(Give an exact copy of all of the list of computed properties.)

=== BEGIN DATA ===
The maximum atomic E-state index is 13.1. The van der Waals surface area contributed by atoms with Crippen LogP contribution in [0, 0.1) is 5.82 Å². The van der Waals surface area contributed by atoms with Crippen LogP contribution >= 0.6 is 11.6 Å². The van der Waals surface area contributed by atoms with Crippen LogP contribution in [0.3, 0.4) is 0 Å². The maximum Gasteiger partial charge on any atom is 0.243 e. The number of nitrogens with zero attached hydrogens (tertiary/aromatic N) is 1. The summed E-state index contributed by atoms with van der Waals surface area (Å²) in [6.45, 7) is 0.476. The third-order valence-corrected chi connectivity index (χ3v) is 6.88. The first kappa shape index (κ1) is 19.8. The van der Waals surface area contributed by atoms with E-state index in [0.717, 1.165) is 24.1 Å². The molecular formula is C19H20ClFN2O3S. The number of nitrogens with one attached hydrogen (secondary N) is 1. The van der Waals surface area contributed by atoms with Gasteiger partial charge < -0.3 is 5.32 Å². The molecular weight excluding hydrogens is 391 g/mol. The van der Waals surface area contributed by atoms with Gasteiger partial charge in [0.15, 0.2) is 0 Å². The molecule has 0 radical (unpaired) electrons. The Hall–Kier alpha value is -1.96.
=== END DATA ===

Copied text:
The maximum atomic E-state index is 13.1. The van der Waals surface area contributed by atoms with Crippen LogP contribution in [0, 0.1) is 5.82 Å². The van der Waals surface area contributed by atoms with Crippen LogP contribution >= 0.6 is 11.6 Å². The van der Waals surface area contributed by atoms with Crippen LogP contribution in [0.3, 0.4) is 0 Å². The maximum Gasteiger partial charge on any atom is 0.243 e. The number of nitrogens with zero attached hydrogens (tertiary/aromatic N) is 1. The summed E-state index contributed by atoms with van der Waals surface area (Å²) in [6.45, 7) is 0.476. The third-order valence-corrected chi connectivity index (χ3v) is 6.88. The first kappa shape index (κ1) is 19.8. The van der Waals surface area contributed by atoms with E-state index in [0.717, 1.165) is 24.1 Å². The molecular formula is C19H20ClFN2O3S. The number of nitrogens with one attached hydrogen (secondary N) is 1. The van der Waals surface area contributed by atoms with Gasteiger partial charge < -0.3 is 5.32 Å². The molecular weight excluding hydrogens is 391 g/mol. The van der Waals surface area contributed by atoms with Gasteiger partial charge in [0.15, 0.2) is 0 Å². The molecule has 0 radical (unpaired) electrons. The Hall–Kier alpha value is -1.96.